President Biden called the newly launched Restaurant Revitalization Fund "badly needed" Wednesday as he continues to tout the implementation of the American Rescue Plan. The application process for the $28.6 billion in funding for restaurants, bars and other small food and beverage businesses hit hard by the coronavirus pandemic launched Monday.
"Restaurants are more than a major driver in our economy, they're woven into the fabric of our communities," Mr. Biden said. "And so for many families restaurants are the gateway to opportunity, a key part of the American story."
The restaurant industry has been disproportionately affected by the COVID-19 pandemic. Nearly half of workers in the industry lost their jobs in the first few months of the pandemic. And while the United States continues to recover, the industry remains down 1.8 million jobs from February of last year.
"We're opening the doors of this program so that restaurants all over the country can open their doors again," Mr. Biden said. The president said the U.S. is relying on restaurants to play a big role in the economic recovery. "We want our economy to recover in a way that deals everyone in. And our restaurants need a seat at the table," he said.
In the first two days of the newly launched program, 186,200 restaurants, bars and other businesses applied for relief, according to data released by the administration. The applications included businesses from all 50 states, the District of Columbia and five U.S. territories. Such businesses would be able to use the money for expenses like payroll and rent.
Mr. Biden said some have argued the federal stimulus American Rescue Plan was not needed, but the many applications already submitted for the fund show it was "badly needed." According to the Independent Restaurant Coalition, which advocated for the funds, nearly 1 in 3 restaurants and bars applied for money in the first 48 hours.
While all small businesses are able to apply, the Small Business Administration is prioritizing businesses owned and controlled by women, veterans and other socially or economically disadvantaged individuals for the first 21 days of the program. In the first two days, 97,600 applications from such business owners were submitted according to the White House.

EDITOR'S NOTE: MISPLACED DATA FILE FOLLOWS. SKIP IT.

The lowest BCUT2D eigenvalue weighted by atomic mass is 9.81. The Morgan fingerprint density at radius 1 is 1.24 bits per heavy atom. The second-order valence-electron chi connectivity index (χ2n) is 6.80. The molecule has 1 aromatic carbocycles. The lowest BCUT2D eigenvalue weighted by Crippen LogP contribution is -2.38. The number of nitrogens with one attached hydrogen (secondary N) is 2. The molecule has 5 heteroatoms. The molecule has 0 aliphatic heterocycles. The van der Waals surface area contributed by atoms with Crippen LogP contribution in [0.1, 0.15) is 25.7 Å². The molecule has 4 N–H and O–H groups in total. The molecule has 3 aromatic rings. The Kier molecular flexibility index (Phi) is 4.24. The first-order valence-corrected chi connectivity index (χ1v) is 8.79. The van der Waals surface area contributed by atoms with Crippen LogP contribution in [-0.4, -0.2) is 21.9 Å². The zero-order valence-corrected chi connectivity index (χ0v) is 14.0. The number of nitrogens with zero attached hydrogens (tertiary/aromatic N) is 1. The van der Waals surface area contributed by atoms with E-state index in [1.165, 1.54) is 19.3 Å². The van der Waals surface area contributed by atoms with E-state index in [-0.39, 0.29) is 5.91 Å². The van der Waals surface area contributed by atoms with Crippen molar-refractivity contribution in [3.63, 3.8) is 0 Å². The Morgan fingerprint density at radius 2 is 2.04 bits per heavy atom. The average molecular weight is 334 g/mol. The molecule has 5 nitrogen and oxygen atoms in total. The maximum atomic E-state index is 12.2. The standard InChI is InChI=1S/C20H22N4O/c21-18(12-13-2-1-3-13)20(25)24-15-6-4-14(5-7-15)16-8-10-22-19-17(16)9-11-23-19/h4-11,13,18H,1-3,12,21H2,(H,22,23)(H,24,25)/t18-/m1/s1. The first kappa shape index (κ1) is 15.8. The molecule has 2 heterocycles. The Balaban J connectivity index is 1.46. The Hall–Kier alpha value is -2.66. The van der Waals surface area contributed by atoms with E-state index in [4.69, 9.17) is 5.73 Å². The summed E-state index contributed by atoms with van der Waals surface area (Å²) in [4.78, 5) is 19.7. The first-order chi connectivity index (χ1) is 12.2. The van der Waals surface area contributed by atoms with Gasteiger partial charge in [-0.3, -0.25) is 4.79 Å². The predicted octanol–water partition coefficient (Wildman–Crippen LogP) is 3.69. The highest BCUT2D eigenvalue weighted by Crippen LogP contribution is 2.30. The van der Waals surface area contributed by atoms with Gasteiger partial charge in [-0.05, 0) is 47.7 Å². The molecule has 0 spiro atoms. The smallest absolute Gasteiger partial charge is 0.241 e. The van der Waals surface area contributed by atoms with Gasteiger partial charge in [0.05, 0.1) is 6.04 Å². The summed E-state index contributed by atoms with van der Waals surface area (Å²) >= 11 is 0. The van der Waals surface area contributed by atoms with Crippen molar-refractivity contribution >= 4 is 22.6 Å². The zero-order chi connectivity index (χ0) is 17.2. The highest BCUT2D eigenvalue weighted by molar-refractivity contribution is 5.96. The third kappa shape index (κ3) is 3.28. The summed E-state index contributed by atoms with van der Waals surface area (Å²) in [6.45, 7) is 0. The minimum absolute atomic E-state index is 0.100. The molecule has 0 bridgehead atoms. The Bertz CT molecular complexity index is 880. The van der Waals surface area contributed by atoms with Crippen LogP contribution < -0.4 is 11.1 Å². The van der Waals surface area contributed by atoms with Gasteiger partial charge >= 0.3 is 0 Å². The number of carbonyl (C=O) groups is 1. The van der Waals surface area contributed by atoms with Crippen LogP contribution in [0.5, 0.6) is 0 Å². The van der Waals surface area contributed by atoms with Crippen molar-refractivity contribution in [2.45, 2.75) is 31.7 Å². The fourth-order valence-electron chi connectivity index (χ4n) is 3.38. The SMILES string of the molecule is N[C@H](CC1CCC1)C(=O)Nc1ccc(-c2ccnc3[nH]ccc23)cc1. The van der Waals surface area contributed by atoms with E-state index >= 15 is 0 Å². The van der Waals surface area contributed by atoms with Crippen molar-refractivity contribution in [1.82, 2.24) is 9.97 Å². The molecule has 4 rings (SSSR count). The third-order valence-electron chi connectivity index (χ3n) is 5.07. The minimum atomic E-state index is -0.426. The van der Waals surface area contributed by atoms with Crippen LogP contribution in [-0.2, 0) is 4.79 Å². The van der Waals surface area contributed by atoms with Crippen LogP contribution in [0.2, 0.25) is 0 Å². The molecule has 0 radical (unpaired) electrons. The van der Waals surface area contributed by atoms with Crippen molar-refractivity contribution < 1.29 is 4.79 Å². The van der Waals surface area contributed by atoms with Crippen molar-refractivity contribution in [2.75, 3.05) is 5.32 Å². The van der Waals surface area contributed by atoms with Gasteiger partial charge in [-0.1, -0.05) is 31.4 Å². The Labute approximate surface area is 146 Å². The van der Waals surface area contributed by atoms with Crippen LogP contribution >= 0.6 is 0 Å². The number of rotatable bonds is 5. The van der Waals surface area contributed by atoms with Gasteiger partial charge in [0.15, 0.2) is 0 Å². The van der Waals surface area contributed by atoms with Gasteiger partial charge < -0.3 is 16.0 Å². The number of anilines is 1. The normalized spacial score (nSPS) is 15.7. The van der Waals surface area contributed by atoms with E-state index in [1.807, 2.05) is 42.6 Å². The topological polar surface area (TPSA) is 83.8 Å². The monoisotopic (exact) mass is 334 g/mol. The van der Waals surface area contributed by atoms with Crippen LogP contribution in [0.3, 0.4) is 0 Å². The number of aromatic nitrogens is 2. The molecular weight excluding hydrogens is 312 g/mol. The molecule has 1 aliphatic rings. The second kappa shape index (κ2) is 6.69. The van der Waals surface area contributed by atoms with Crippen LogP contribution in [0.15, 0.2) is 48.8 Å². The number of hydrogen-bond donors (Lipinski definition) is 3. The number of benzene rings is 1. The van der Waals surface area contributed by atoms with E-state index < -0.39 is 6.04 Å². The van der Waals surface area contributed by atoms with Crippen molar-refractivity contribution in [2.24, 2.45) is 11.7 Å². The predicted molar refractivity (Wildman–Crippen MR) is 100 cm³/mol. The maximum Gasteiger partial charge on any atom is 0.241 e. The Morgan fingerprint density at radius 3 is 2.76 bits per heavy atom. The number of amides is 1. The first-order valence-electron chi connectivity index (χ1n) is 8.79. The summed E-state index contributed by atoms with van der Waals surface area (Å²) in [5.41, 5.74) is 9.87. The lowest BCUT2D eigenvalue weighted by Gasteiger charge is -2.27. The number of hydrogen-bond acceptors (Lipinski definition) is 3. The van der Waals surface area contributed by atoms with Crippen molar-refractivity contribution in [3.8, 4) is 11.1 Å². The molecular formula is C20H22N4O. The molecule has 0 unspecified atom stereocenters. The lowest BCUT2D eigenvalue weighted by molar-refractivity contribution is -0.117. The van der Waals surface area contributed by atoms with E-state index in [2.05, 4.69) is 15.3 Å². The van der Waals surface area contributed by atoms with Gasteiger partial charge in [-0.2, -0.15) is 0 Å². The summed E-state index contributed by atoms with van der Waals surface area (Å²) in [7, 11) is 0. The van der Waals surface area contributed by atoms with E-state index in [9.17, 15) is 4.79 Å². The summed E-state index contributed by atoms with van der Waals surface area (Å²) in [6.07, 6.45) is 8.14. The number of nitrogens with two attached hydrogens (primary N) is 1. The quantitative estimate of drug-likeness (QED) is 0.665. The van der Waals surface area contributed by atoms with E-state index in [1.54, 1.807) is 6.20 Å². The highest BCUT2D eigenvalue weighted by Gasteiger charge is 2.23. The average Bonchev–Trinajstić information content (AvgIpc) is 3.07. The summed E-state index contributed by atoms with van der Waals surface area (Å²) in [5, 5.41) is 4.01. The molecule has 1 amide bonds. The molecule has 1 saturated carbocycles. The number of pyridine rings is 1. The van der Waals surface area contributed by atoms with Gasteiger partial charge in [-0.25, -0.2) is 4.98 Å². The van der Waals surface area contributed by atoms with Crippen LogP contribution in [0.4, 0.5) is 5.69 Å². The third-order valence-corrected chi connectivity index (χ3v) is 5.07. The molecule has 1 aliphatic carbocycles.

After the first 21 days, all eligible applications will be funded on a first-come, first-serve basis. Applicants can apply for grants equal to their pandemic-related losses, with up to $10 million per business group and $5 million per location.
As part of the Restaurant Revitalization Fund, the administration is also prioritizing relief for the smallest restaurants and bars. $9.5 billion has been set aside from the fund for bars and restaurants including $4 billion for applications for businesses whose revenues were between $500,000 and $1.5 million in 2019, $5 billion for those businesses whose receipts did not surpass $500,000 in 2019, and $500 million for businesses who brought in no more than $50,000 in the year before the pandemic.
Of the applications received in the first two days of the program, roughly a third, or 61,700, came from businesses with less than $500,000 in annual revenue before the pandemic, representing some of the smallest businesses in the country.
The White House said Wednesday that funds for recipients who applied this week are slated to start going out on average about 14 days from the time an application is submitted. Press Secretary Jen Psaki called it a "very rapid turn around."
Mr. Biden had earlier Wednesday visited the Washington, D.C. restaurant Taqueria Las Gemelas for lunch. Due to COVID-19, the business went from 55 employees to seven. It is now a recipient of the Restaurant Revitalization Fund pilot program. Funds for the pilot program are expected to be delivered Friday.
The visit comes as the bipartisan Paycheck Protection Program, which has been operating for more than a year, has exhausted all funds. That program was extended in March through the end of May. The Small Business Administration will continue to fund approved applications.
The Restaurant Revitalization Fund as part of the American Rescue Plan, which passed relying on deficit spending. The Biden administration is pushingwhich would rely on proposed tax hikes targeting major corporations and the wealthiest Americans.
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